How do democracies keep their power?
Democracy literally means "rule of the people". Having a say in one's own government, freely expressing one's own opinion: in Germany these are relatively recent achievements.
Until 1992, the historian and political scientist Horst Pötzsch was head of the "Political Education in Schools" department of the Federal Agency for Political Education.
Hambach Castle near Neustadt an der Weinstrasse. On May 27, 1832, around 30,000 people demonstrated here for freedom, democracy and national unity (& copy AP)
Democracies want to be almost all countries in the world today. There is hardly a political regime that does not call itself democratic. Even authoritarian systems of rule in Asia, Africa and Latin America refer to democracy, as do traditionally democratic countries in the western world. This also applied to the collapsed "real socialist" systems of Central and Eastern Europe, which called themselves "people's democracy" or "socialist democracy".
What actually is democracy? The German rendering of the Greek word as "people's rule" is not very meaningful. The people can exercise rulership in various ways. In the small, manageable city-states of ancient Greece, the people, at that time the free men, came together in the marketplace and voted on the laws. In today's major states, this form of direct democracy is no longer practicable. In modern mass democracy, the people can only exercise rule indirectly and indirectly by transferring it to representatives.
The democracy of the Basic LawArticle 20
(1) The Federal Republic of Germany is a democratic and social federal state.
With this article, the Basic Law defines democracy as the basis and framework of our constitutional order. The democracy of the Basic Law can be traced back to a few principles:
(2) All state authority emanates from the people. It is exercised by the people in elections and votes and through special legislative, executive and judicial organs.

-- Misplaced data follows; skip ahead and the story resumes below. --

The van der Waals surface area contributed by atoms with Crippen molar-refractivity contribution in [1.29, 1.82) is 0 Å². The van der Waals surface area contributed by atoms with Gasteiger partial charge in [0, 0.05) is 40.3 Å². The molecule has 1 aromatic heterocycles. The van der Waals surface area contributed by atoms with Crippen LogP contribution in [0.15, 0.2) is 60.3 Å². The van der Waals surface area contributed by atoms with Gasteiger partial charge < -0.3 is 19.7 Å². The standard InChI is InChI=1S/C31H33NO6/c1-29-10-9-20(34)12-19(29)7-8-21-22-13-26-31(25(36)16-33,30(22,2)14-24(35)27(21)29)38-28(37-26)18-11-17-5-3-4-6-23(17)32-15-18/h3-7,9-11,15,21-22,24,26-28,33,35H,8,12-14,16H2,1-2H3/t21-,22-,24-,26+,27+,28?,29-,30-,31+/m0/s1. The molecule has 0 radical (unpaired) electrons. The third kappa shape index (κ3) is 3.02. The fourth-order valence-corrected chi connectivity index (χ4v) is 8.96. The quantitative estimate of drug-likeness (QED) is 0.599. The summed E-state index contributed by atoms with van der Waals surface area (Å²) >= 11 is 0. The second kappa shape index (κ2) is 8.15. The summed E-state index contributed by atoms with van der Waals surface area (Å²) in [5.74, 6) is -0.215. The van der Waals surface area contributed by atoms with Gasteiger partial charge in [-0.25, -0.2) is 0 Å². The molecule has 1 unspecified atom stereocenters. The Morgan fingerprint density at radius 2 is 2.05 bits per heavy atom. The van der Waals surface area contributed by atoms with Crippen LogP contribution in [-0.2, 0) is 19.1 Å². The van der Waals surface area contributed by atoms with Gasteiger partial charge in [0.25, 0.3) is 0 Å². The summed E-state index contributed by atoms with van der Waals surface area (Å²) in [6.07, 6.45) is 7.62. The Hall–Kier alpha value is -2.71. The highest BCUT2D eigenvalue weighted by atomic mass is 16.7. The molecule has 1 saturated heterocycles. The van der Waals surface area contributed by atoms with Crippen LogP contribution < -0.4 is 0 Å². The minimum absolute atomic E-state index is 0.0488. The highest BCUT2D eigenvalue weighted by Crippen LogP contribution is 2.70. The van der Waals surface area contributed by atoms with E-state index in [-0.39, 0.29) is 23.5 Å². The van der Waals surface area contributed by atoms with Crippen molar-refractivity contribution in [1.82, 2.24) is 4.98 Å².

Popular sovereigntyEvery exercise of state power must be legitimized by the people. The state organs must either emerge from popular elections, like the parliaments, or, like the government and the administration appointed by it, be appointed by the elected representatives. The office holders are responsible to the people or their representatives and can be removed from their office.
Representative systemThe constitution-makers have opted for a purely representative system. The people do not exercise state power directly, but rather delegate it through elections to representatives, the deputies, who make decisions in the state on their behalf. The votes mentioned in Art. 20, Paragraph 2 are only intended for the case of a reorganization of the Länder. The affected population must approve such a reorganization by referendum.
In contrast, almost all state constitutions contain provisions on petitions and referendums. The decision against including elements of direct democracy in the Basic Law was influenced by the negative experiences during the Weimar Republic. In the last few decades there have been repeated calls for the citizens to be directly involved in political decisions. The success of the citizens' movements in the former GDR gave these demands new impetus. However, the corresponding motions did not find the required two-thirds majority in the 1992 constitutional commission.
Majority principleIn a democracy, the principle applies that the majority decides in elections and votes and that the minority recognizes the majority decision. In return, it has the chance to win its own majority in future elections and votes and can expect that its decisions will then be respected. The majority principle is a compromise solution. The majority decision does not have to be "right". However, the majority principle ensures that conflicts are resolved peacefully.
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